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Tomlinson, who, with great pains and care, made such a collection from 1641 to 1660, King Charles I. wanting a particular pamphlet, and hearing Tomlinson had it, took coach and went to his house in Paul's church-yard to read it there, and would not borrow it, but gave him 107.

"There are several hundred volumes bound uniform in folio, 4to. and 8vo. so well digested, that a single sheet may be readily found by the catalogue which was taken by Mr. Foster, and is twelve volumes in folio. This collection deserves to be publickly reposited.

"The apothecaries not long since had a design to collect all sorts of dispensatories and books'relating to botanicks, as Herbals, &c.

"The barber-surgeons have collected such books as relate to anatomy at their hall in Monkwell street; there is also that admirable piece of Henry VIII. sitting on his throne and giving the master and warden their charter, painted by the famous Hans Holbein.

"Libraries in private hands.-The Right Reverend the Bishop of Norwich hath a large and most incomparable library. There are vast quantities both of printed books and MSS. in all


Something seems wanting here. The volumes referred to were all the pamphlets published in the great rebellion: they were purchased by the late King, and deposited by him in the British Museum, where they remain.-S. A.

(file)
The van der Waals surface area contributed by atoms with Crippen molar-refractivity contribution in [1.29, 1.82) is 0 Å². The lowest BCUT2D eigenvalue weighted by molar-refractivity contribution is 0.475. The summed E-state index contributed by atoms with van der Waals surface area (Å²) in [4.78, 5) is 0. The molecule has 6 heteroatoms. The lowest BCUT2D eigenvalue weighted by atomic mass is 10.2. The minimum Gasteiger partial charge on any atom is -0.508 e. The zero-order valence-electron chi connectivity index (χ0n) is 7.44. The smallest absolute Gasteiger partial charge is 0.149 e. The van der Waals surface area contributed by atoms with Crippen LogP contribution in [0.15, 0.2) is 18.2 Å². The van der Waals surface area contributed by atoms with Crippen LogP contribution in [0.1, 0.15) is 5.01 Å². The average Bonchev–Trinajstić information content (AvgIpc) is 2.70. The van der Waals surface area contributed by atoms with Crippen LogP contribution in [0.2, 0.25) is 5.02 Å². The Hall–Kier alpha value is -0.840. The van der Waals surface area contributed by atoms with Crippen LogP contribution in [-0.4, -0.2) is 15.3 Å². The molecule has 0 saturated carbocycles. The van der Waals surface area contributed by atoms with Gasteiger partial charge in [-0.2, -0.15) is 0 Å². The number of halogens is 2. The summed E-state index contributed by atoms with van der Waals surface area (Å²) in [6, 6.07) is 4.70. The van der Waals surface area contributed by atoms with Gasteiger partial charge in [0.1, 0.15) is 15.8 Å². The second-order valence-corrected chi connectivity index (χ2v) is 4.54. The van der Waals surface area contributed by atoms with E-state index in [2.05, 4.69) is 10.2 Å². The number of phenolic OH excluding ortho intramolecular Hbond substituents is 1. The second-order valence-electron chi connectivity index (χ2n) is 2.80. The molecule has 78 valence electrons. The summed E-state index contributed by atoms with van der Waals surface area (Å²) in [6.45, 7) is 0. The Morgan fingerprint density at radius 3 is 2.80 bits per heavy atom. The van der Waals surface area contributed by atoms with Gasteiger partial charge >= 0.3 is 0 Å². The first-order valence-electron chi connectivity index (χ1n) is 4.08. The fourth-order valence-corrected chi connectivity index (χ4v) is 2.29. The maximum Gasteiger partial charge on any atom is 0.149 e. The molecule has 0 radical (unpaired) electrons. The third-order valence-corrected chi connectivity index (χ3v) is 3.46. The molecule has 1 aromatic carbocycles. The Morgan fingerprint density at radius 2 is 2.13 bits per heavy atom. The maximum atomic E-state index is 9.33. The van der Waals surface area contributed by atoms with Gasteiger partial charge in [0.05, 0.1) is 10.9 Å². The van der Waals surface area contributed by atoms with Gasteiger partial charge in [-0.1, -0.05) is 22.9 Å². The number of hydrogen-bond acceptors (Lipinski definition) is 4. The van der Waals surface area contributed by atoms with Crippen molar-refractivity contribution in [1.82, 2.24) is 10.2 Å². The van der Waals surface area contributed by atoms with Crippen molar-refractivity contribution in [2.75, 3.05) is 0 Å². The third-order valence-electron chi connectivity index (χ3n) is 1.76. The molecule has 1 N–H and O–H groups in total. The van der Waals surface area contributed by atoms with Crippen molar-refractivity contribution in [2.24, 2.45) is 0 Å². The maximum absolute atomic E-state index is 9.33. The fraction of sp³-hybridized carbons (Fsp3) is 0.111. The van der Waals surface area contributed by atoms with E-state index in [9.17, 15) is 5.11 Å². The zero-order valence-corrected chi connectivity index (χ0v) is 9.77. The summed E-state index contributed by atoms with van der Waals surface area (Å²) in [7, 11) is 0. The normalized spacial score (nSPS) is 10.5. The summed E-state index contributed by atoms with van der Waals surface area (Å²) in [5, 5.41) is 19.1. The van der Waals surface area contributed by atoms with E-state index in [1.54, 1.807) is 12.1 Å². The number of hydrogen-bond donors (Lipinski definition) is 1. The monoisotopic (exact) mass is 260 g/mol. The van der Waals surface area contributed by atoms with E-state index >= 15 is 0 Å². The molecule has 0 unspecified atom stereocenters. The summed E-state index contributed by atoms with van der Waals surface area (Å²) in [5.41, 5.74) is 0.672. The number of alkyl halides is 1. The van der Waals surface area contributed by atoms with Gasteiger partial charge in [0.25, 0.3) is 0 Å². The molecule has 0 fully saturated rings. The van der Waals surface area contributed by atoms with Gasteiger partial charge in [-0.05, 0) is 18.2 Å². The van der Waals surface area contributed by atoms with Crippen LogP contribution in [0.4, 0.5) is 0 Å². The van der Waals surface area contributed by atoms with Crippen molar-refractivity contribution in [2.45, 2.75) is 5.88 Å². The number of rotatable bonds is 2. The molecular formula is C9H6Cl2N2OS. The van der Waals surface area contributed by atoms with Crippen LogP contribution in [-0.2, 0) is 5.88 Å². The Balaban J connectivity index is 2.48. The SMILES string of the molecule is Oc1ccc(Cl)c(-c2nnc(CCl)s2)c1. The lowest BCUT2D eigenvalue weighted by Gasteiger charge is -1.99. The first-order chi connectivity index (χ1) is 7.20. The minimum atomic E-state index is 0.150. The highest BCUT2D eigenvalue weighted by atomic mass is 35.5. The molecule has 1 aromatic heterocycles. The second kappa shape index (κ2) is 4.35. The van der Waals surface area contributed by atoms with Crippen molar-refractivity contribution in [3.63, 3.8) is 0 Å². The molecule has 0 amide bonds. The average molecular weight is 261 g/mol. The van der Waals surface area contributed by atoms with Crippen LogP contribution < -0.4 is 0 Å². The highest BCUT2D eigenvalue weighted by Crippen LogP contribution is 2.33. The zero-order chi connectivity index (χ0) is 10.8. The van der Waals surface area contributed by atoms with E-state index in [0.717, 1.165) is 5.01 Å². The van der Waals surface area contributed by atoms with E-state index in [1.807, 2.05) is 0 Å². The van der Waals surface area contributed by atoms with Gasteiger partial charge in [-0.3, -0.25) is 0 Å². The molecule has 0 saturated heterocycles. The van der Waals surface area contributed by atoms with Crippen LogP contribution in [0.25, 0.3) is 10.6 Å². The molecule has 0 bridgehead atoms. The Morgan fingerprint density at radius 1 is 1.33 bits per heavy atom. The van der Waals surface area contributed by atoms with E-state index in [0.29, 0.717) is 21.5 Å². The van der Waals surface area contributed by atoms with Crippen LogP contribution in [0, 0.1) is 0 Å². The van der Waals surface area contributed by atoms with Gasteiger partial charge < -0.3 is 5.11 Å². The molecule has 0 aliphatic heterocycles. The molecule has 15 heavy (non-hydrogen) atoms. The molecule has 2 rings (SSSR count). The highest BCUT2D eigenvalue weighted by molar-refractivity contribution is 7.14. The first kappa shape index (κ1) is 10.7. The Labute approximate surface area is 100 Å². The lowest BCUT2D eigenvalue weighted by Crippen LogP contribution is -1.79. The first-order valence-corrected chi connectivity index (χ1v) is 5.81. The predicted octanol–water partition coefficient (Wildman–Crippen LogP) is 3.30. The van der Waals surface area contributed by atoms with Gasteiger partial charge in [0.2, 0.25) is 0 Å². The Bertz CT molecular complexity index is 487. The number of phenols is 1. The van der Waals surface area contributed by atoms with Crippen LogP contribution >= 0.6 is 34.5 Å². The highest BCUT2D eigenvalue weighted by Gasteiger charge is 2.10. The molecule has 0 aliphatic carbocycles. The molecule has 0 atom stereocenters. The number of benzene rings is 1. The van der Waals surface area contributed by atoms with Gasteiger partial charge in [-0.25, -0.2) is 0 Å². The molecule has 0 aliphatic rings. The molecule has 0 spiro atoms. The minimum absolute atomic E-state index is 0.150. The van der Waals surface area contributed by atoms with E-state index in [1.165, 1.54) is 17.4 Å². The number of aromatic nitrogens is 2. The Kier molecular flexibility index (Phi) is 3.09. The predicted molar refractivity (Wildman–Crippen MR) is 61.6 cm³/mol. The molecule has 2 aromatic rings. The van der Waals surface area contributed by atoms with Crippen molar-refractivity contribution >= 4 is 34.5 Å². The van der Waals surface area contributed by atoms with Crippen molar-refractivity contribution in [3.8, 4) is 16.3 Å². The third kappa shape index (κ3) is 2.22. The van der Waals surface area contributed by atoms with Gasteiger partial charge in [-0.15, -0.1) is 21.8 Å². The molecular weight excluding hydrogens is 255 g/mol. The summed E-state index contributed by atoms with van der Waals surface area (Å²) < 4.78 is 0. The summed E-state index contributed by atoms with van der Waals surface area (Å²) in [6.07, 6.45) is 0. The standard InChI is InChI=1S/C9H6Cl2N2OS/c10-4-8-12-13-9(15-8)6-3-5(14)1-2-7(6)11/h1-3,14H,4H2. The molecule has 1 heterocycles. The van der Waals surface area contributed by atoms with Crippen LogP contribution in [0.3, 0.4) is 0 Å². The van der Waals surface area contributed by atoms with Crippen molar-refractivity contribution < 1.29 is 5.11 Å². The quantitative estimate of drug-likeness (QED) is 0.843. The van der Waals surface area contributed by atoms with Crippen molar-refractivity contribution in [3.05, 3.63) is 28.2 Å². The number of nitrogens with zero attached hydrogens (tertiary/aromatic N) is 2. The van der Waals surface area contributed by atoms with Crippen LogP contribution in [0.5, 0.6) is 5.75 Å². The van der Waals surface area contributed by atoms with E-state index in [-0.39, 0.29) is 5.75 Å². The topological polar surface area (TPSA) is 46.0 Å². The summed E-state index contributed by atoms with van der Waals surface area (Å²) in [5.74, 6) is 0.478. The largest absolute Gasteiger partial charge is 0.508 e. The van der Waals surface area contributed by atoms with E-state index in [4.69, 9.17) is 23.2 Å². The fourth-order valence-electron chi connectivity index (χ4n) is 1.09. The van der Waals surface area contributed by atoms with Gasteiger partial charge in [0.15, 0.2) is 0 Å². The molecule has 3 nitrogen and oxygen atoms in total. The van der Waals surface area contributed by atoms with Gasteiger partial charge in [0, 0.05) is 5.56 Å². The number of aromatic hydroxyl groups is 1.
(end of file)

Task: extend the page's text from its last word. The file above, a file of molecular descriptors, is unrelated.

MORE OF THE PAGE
faculties; there are great variety of MSS. admirable both for antiquity and fair writing a Capgrave, the finest in England; there is but one more, and that is in Bennet college library in Cambridge, with many others of great value too long to insert. He hath the old printed books at the first beginning of printing; that at Mentz, 1460, and others, printed at Rome and several other cities in Italy, Germany, France, and Holland, before 1500; those printed in England by the first printers at Oxford, St. Alban's, Westminster by Caxton, Winken de Worde, Pynson, &c. the greatest collection of any in England; other books, printed on vellum, and curiously illuminated, so as to pass for MSS.; a fine Pliny and Livy, in 2 vols. both printed on vellum, and many such like; abundance of exemplars of books printed by the famous printers, the Aldi, Zanchi, Geyphius, Vascosanus, Stephens, Elzevirs, &c. It were heartily to be wished his Lordship's Catalogue were printed; for I believe it would be the best that ever appeared, I mean here in England.